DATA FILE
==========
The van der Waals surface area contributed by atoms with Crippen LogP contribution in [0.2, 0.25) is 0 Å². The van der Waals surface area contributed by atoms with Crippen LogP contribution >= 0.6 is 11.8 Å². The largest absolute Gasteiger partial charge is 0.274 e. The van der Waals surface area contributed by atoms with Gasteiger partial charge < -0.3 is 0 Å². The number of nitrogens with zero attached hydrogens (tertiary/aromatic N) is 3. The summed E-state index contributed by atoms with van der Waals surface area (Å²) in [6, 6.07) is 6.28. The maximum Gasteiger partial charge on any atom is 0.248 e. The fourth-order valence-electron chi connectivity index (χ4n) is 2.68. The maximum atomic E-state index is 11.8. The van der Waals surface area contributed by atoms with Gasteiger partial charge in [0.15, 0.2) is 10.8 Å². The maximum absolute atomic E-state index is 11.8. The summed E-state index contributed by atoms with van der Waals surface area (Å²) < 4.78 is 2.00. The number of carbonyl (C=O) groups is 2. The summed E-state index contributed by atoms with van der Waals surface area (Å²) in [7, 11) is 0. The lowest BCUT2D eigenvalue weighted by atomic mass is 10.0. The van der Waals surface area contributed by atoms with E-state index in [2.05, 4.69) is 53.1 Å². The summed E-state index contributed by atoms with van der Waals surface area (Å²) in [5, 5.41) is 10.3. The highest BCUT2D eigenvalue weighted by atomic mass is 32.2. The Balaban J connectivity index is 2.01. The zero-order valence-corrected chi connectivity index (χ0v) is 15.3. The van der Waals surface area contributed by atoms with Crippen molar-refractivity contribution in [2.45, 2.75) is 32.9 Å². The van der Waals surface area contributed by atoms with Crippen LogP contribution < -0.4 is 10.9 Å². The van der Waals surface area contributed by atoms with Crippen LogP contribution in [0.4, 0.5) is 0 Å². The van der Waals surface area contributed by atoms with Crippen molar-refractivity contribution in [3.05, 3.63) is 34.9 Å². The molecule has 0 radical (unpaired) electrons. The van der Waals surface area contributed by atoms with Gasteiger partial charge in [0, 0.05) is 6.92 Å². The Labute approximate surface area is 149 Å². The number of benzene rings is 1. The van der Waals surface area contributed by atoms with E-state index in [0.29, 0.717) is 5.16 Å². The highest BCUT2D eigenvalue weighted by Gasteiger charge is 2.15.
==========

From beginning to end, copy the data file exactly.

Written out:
The van der Waals surface area contributed by atoms with Crippen LogP contribution in [0.2, 0.25) is 0 Å². The van der Waals surface area contributed by atoms with Crippen LogP contribution >= 0.6 is 11.8 Å². The largest absolute Gasteiger partial charge is 0.274 e. The van der Waals surface area contributed by atoms with Gasteiger partial charge < -0.3 is 0 Å². The number of nitrogens with zero attached hydrogens (tertiary/aromatic N) is 3. The summed E-state index contributed by atoms with van der Waals surface area (Å²) in [6, 6.07) is 6.28. The maximum Gasteiger partial charge on any atom is 0.248 e. The fourth-order valence-electron chi connectivity index (χ4n) is 2.68. The maximum atomic E-state index is 11.8. The van der Waals surface area contributed by atoms with Gasteiger partial charge in [0.15, 0.2) is 10.8 Å². The maximum absolute atomic E-state index is 11.8. The summed E-state index contributed by atoms with van der Waals surface area (Å²) < 4.78 is 2.00. The number of carbonyl (C=O) groups is 2. The summed E-state index contributed by atoms with van der Waals surface area (Å²) in [7, 11) is 0. The lowest BCUT2D eigenvalue weighted by atomic mass is 10.0. The van der Waals surface area contributed by atoms with E-state index in [2.05, 4.69) is 53.1 Å². The summed E-state index contributed by atoms with van der Waals surface area (Å²) in [5, 5.41) is 10.3. The highest BCUT2D eigenvalue weighted by atomic mass is 32.2. The Balaban J connectivity index is 2.01. The zero-order valence-corrected chi connectivity index (χ0v) is 15.3. The van der Waals surface area contributed by atoms with Crippen molar-refractivity contribution in [2.45, 2.75) is 32.9 Å². The van der Waals surface area contributed by atoms with Crippen LogP contribution < -0.4 is 10.9 Å². The van der Waals surface area contributed by atoms with Crippen LogP contribution in [0.4, 0.5) is 0 Å². The van der Waals surface area contributed by atoms with Crippen molar-refractivity contribution in [3.05, 3.63) is 34.9 Å². The molecule has 0 radical (unpaired) electrons. The van der Waals surface area contributed by atoms with Gasteiger partial charge in [0, 0.05) is 6.92 Å². The Labute approximate surface area is 149 Å². The number of benzene rings is 1. The van der Waals surface area contributed by atoms with E-state index in [0.29, 0.717) is 5.16 Å². The highest BCUT2D eigenvalue weighted by Gasteiger charge is 2.15.